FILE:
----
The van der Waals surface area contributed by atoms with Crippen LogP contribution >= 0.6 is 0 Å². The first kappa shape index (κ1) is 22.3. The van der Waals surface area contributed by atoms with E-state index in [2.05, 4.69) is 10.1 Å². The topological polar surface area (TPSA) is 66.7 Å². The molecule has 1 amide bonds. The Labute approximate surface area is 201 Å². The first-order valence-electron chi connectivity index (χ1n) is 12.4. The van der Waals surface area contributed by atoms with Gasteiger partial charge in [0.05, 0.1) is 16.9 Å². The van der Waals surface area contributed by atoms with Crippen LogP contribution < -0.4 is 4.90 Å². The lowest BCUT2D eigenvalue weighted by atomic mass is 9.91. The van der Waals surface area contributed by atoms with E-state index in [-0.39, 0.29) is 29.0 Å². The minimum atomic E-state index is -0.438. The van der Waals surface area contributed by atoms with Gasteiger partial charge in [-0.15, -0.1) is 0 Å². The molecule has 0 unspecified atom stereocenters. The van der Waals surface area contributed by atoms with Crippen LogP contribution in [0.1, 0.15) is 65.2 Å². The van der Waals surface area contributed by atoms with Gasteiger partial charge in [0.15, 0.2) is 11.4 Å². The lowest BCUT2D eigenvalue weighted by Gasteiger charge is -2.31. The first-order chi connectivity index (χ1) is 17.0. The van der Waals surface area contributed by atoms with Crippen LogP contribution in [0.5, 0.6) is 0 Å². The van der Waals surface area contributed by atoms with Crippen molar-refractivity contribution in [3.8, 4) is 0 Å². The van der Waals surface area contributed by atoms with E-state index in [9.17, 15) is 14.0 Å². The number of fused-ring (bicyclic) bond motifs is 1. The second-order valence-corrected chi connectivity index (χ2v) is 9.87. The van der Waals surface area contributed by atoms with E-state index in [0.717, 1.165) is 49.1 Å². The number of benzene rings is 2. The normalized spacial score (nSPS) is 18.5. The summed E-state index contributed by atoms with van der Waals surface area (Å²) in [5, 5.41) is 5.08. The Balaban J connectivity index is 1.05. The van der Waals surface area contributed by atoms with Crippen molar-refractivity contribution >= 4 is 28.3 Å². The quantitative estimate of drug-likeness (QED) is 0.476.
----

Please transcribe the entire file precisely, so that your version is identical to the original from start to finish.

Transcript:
The van der Waals surface area contributed by atoms with Crippen LogP contribution >= 0.6 is 0 Å². The first kappa shape index (κ1) is 22.3. The van der Waals surface area contributed by atoms with E-state index in [2.05, 4.69) is 10.1 Å². The topological polar surface area (TPSA) is 66.7 Å². The molecule has 1 amide bonds. The Labute approximate surface area is 201 Å². The first-order valence-electron chi connectivity index (χ1n) is 12.4. The van der Waals surface area contributed by atoms with Gasteiger partial charge in [0.05, 0.1) is 16.9 Å². The van der Waals surface area contributed by atoms with Crippen LogP contribution < -0.4 is 4.90 Å². The lowest BCUT2D eigenvalue weighted by atomic mass is 9.91. The van der Waals surface area contributed by atoms with E-state index in [-0.39, 0.29) is 29.0 Å². The minimum atomic E-state index is -0.438. The van der Waals surface area contributed by atoms with Gasteiger partial charge in [-0.15, -0.1) is 0 Å². The molecule has 0 unspecified atom stereocenters. The van der Waals surface area contributed by atoms with Crippen LogP contribution in [0.1, 0.15) is 65.2 Å². The van der Waals surface area contributed by atoms with Gasteiger partial charge in [0.15, 0.2) is 11.4 Å². The lowest BCUT2D eigenvalue weighted by Gasteiger charge is -2.31. The first-order chi connectivity index (χ1) is 17.0. The van der Waals surface area contributed by atoms with Crippen LogP contribution in [0.5, 0.6) is 0 Å². The van der Waals surface area contributed by atoms with Crippen molar-refractivity contribution in [3.8, 4) is 0 Å². The van der Waals surface area contributed by atoms with E-state index in [9.17, 15) is 14.0 Å². The number of fused-ring (bicyclic) bond motifs is 1. The second-order valence-corrected chi connectivity index (χ2v) is 9.87. The van der Waals surface area contributed by atoms with E-state index in [0.717, 1.165) is 49.1 Å². The number of benzene rings is 2. The normalized spacial score (nSPS) is 18.5. The summed E-state index contributed by atoms with van der Waals surface area (Å²) in [5, 5.41) is 5.08. The Balaban J connectivity index is 1.05. The van der Waals surface area contributed by atoms with Crippen molar-refractivity contribution >= 4 is 28.3 Å². The quantitative estimate of drug-likeness (QED) is 0.476.